On a daily basis I’m able to organize events on Facebook, discover news and research topics on Google, and share my thoughts on WordPress. Furthermore I’m able to work because the amazing power of the web allows startups like Printfection to thrive. As a result I’d come to think that the Internet has liberated us.
Though in Consent of the Networked Rebecca MacKinnon takes a deep dive into whether it actually has, discovering that for every story about the web’s empowering role in events such as the Arab Spring, there are many more about the quiet corrosion of civil liberties by companies and governments using the same digital technologies we have come to depend upon. A couple examples include:
- Flickr removed Egyptian activist Hossam el-Hamalwy’s photos.
- Shi Tao was jailed in China for 10 years after Yahoo gave his email account registration information to the Chinese government.
- Sudden changes in Facebook’s features and privacy settings exposed identities of protestors to police in Egypt and Iran.
- Apple removes politically controversial apps when governments ask, as well as for its own commercial reasons.
- Google struggles with cencorship demands from governments across the world–many of them democracies– as well as mounting public concern over the vast quantities of information it collects about its users.
So how can technology be governed to support the rights and liberties of users around the world? Cyber power and governance of the internet is one of the great unsolved problems of the twenty-first century. It seems the resolve of citizens like you and I will come to shape the way technology is used.
MacKinnon summed it up best by saying, “Whether we are simply users of technology, investors in technology companies, employees or executives of Internet-related companies, elected officials, or mid-ranking government bureaucrats, we all have a responsibility to do whatever we can to prevent abuse of digital power, and avoid abusing it ourselves.”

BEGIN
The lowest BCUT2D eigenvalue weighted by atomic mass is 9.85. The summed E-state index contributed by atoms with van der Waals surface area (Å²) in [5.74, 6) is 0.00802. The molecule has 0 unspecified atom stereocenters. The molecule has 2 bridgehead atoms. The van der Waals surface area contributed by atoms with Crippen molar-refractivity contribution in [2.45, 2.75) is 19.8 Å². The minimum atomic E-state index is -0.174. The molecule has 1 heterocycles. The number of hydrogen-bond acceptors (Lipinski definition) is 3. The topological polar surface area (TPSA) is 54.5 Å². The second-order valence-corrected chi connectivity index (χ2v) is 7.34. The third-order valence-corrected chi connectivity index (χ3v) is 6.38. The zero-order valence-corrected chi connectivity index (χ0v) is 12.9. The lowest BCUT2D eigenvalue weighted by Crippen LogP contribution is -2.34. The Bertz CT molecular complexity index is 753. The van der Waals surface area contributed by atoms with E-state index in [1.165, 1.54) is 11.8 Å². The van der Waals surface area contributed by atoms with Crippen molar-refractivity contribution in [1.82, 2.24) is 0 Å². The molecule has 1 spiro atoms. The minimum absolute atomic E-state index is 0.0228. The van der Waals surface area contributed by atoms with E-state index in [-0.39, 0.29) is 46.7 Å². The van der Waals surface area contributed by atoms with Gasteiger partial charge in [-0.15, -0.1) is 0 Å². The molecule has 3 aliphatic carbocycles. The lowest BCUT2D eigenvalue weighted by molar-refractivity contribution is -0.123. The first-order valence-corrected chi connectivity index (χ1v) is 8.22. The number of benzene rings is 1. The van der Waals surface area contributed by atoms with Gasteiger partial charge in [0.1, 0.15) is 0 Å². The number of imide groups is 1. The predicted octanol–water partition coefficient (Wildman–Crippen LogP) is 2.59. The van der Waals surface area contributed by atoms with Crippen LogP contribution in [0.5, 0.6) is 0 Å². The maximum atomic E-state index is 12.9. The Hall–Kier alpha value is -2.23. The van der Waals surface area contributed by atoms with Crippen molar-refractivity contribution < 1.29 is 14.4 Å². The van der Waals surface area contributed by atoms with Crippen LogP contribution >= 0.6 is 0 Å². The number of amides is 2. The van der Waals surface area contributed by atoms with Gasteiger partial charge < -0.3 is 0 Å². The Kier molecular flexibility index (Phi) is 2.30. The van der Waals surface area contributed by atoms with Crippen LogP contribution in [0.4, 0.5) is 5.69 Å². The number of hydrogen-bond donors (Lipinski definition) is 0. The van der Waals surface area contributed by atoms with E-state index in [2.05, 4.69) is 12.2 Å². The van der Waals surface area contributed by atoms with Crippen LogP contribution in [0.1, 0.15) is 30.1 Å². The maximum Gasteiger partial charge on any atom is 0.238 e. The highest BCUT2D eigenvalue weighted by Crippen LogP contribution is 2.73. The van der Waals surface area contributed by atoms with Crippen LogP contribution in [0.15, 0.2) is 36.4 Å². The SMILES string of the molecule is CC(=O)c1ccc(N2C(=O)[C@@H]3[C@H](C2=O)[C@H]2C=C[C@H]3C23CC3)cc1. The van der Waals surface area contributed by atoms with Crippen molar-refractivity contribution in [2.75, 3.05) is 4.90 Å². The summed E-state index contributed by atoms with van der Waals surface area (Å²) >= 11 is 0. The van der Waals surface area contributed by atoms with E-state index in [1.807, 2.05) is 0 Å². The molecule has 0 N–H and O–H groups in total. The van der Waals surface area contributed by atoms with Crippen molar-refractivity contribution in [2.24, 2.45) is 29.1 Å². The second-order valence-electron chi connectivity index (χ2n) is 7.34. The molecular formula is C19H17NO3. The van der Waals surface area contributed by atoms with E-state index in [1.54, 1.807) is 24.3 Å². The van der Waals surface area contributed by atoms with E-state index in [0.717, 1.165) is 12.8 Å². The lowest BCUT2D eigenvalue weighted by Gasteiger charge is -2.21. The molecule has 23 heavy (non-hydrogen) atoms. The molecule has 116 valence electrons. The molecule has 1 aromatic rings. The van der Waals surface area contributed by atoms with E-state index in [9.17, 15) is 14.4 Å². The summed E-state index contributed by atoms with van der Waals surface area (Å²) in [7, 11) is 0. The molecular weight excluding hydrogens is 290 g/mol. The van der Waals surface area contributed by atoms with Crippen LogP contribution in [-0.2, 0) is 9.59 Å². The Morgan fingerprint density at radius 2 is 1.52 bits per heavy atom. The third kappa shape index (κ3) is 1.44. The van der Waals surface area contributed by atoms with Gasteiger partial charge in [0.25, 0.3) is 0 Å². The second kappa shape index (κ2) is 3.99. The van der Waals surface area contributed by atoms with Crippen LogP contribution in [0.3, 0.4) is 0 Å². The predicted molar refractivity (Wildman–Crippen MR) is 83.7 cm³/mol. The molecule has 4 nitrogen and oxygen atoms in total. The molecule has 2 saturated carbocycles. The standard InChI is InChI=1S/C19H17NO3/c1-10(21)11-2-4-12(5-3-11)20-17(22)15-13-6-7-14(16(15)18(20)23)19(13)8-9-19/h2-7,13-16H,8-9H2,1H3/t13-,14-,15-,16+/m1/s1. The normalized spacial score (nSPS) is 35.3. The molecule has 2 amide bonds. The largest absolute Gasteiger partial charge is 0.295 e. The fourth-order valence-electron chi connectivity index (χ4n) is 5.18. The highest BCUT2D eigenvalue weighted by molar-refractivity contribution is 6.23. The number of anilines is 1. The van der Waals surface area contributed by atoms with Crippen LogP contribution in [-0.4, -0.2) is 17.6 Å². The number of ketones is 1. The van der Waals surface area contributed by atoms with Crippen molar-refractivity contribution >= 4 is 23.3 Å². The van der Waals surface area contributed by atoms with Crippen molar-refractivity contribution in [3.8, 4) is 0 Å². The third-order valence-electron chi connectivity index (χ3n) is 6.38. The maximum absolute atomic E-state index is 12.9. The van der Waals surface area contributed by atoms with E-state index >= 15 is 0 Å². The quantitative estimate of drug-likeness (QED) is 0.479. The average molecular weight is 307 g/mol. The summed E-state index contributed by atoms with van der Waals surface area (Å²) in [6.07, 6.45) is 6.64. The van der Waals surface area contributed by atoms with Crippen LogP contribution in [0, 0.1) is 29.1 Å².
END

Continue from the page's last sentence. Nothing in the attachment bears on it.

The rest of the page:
Whiteboards are a great way to effectively lead a discussion during a meeting. They can help you present ideas, guide the conversation, and record the conclusions as they develop. As a result a lot of startups have whiteboards dispersed throughout their offices (like Wistia, Highgroove, Swipely, and Safe Shepherd).
Here are a couple thoughts for getting the most out of using all that whiteboard real-estate during a meeting:
- Start with the big idea: To get your meeting off on the right foot, start with something compelling and energizing. Preface your discussion by extracting the problem you’d like to solve and write it at the top or center of the board. Then share a key statistic or false assumption that you cross out dramatically!
- Keep it simple: Try to work in shorthand so that you can keep pace recording relevant ideas. Take enough time to write and draw neat enough (and large enough) for others to comprehend but aim for a steady communication rate over perfect handwriting. One way to speed up your writing is to develop simple symbols that are used whenever someone is whiteboard like boxes, arrows, etc. Remember that not every detail needs to make it onto the board– try to extract key points.
- Organize the layout of thoughts: Use tools like bullet lists, numbered lists, speech bubbles, and flow charts to separate ideas. If your discussion will have a lot of moving or intertangled pieces you might consider writing on Post It Notes because then you can move them around on the board as the relationships evolve.
- Think aloud while drawing: If you’re the one whiteboarding try to recap what you just heard someone say as you’re drawing it. That way everyone can confirm they’re on the same page and relate the images to the messages.
- Encourage participation: Ask others to come up and write their ideas on the board, or hand the marker to someone and pass it around in a circle having each person take a turn at the board. This will promote interactivity and help make people more comfortable to share their thoughts.
- Bonus! Keep a record: Now that you’ve got an entire brain-dump up on the board be sure to snap a picture of your session with your smartphone. That way you can send it to folks who might have missed the meeting, and you’ll have a record including takeaways and potentially next steps.